Yesterday we charted the course that led us to Post-Truth land. How might we find our way out? Hard to say, but fortunately, the second portion of Lewandowsky, Ecker and Cook’s piece offers some suggestions. They also coined fun new phrase to embody the changes that need to be made: technocognition.
As the authors explain, technocognition is the idea that we should use what we know about psychology to design technology in a way that minimizes the impact of misinformation. By improving how people communicate, they hope, we can improve the quality of the information shared.
Fundamentally, the authors argue for the need to educate the public about trolls and fake news, and improve journalism to better fight the misinformation. In addition to common sense steps like disclosing pundit and writer’s conflicts of interests and encouraging more participation to collectively reshape the norm into one where facts matter, media outlets should hire myth-busting fake news reporters, and consider forming a common “Disinformation Charter” of what’s acceptable behavior and standard of accuracy.
But the authors recognize that we can’t expect everyone to start playing by the rules which is why there is a need for independent watchdogs to act as the fake news referees, calling out errors and identifying when stories go past the truth. The climate world, which had already formed important defenses against deniers even before one was elected president, have a couple key actors already in this space, including Climate Feedback. More broadly there’s the UK’s Independent Press Standards Organisation, which recently forced a correction of a Daily Mail climate conspiracy.
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Then there’s the techno-side of the equation. These are the Silicon Valley fixes, like algorithms that can automatically fact check content to prevent fake news from showing up in searches or feeds, or mechanisms to flag fake news on social media.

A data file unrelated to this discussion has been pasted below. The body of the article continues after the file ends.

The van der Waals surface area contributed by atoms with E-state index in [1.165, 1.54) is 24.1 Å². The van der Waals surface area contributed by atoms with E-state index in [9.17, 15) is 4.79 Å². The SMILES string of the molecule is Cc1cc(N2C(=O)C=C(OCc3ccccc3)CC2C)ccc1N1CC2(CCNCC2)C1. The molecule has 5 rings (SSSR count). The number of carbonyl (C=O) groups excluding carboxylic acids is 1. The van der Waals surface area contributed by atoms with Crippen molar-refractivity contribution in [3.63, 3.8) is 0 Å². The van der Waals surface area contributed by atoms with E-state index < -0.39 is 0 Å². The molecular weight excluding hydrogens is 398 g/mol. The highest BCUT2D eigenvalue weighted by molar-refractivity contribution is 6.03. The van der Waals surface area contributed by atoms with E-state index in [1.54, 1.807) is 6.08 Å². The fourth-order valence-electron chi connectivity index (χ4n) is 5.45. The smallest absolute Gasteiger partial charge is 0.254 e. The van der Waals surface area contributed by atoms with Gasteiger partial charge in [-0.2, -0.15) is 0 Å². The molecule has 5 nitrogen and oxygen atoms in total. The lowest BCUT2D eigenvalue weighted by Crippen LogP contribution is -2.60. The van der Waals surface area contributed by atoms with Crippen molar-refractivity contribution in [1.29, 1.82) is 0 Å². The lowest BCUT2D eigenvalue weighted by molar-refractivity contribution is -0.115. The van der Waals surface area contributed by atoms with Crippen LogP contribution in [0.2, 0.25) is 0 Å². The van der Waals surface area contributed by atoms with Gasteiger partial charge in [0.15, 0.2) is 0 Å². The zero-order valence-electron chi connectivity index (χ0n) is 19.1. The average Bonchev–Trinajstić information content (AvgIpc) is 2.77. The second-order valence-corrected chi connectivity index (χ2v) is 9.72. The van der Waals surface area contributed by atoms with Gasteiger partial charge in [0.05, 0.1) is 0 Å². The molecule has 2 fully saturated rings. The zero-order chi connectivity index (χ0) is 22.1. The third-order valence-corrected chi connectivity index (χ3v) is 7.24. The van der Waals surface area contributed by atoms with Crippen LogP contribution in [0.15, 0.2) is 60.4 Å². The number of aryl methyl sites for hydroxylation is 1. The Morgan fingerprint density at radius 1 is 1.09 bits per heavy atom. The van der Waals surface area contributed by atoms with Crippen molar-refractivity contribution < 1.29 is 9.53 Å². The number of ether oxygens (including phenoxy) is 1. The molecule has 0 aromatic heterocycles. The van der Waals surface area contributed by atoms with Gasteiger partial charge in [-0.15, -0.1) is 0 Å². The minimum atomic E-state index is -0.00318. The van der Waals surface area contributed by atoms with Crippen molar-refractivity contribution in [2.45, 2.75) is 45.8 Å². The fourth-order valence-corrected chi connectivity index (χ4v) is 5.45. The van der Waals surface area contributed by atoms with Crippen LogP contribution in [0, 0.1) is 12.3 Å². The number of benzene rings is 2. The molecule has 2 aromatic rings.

Website moderators, the authors argue, need to do a better job containing trolls in the first place. From screening certain phrases that are primarily used as fake news framing to eliminating comment sections all together, there are lots of potential ways of curating the comment section so it’s not such a cesspool of hate and lies. But more important than the comments is the content, which is why the authors suggest that an app for reporters would be useful for quick and easy determinations of what’s real and what’s an alternative fact- the Skeptical Science app for example.
And finally, while this is hardly an ask coming solely from the authors, tech companies should find ways to show people content from beyond their bubble. For example, while Facebook and Twitter primarily show users content based on their subscriptions, reddit’s /all and /popular pages show a mix of what everyone’s looking at, regardless of personal preference. This gives users a sense of the world outside their immediate awareness, forcing at least a subconscious recognition of the wider world they may not want to recognize.
Reading through this list of recommendations, and one gets the idea that with some simple tweaks from Silicon Valley, our post-truth problems could be solved. But is it enough?
For now, we hope that technocognition gets some techno-recognition. As unlikely as it may be, we find ourselves wishing for a way to make this anti-fake-news scholarship achieve a fraction of the viral shares that fake news regularly does.